Sarah Grace Goolden
The first year of President Donald Trump’s presidency proved to be a whirlwind of accusations and scandals. From firing the FBI director investigating his campaign team, to the recent alleged bribing of an adult movie star, the White House seems to be battling public outrage weekly. Both sides continue to argue their opinion of the president, which means that everyone seems to always be talking about him.
The Trump administration, like many administrations before, have become quite comfortable defending every fumble they’ve experienced. For every scandal, there is an explanation. Most comments from President Trump that can be seen as abrasive and insensitive are brushed off as “just Trump being Trump.” His bluntness is, after all, what attracted a lot of voters to him in the first place.
A good Cabinet of the United States should be supportive of the president, but should also able to admit when he is wrong. Integrity cannot be swapped for unity. If all of their “effort” are put into protecting Trump from the media, then it is likely that more important issues will be pushed to the backburner.
For example, the Russian hacker scandal, in which the president’s campaign has been accused of using Russian intelligence to get the upper hand in the election, has been branded just slander by his supporters.
In a Wall Street Journal article “What the FBI Fight is About,” longtime editorial author Holman Jenkins Jr., describes the lengths he is willing to go in order to support his president. Jenkins Jr. rationalized that the duty of every president is to “fight for his political existence.” Although this is an extreme example of devotion, many of his apologists applaud his aggressive tactics.
It is important to remember that not all of White House representatives are in support of Trump’s decisions. 34 percent of Trump’s original staff have left since his first year, which is more than triple the losses during Barack Obama’s administration. Turnover in the Trump administration is “record-setting,” says Kathryn Dunn Tenpas, a senior fellow at Brookings Institution that studies staff turnover.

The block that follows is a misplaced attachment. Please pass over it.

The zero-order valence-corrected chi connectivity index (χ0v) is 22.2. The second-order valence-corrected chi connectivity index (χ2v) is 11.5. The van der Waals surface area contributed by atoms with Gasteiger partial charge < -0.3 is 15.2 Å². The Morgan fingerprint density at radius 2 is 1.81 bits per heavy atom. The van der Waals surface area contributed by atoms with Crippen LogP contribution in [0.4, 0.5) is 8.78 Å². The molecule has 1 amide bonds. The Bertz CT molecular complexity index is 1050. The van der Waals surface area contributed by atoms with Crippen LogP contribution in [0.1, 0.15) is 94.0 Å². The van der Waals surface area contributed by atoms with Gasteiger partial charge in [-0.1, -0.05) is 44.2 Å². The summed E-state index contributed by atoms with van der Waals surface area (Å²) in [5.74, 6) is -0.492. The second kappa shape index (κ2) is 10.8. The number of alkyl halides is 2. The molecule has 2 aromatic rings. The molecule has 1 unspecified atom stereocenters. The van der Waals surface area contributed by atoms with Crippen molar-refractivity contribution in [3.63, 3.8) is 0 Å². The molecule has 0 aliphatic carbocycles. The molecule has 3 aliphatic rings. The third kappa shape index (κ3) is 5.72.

Others have distanced themselves from the administration in response to Trump’s political decisions. Elon Musk and Robert Iger, both powerful businessmen, resigned from their roles on the advisory council after the U.S. withdrew from the Paris climate accord.
On the other hand, the press is just as Trump-obsessed as his fans. Although, according to the Pew Research Center, the media’s coverage of the president in his first 60 days was more than three times more negative than former president Barack Obama. Good or bad, his shocking statements and political blunders are still allowing journalists to churn out article after article, allowing the public to get their daily diet of President Donald Trump.
The war between Trump supporters and haters has created an infatuation with him. Those on one side are diligently awaiting his success. Those who disapprove of his presidency are waiting for his failure. Both are watching his every move, hoping for the upperhand.
President Trump has declared a so-called “war on media,” which includes the dismissal of left-leaning news sources that publish critical news about him. The fact is that Trump will continue to make comments that people find horrifying, and his supporters will continue to find justifications for him.
Being aware and active in politics is an important thing, but when both sides are so firm in their belief that their way is the only way, the divide between the left and right becomes wider.
It is the media’s job to keep society well-informed of what is happening around us, but when every article is about Trump, journalism becomes more of a witch-hunt, proving over and over again that the president is still saying the same things he was last week. Those who love him will not change their mind after the hundreth essay. The Trump obsession is producing nothing more than a separation between the American people.
The events happening in Washington, D.C. should be documented in the media but capitalizing on scandals is where it slips into an obsession, rather than just reporting the news.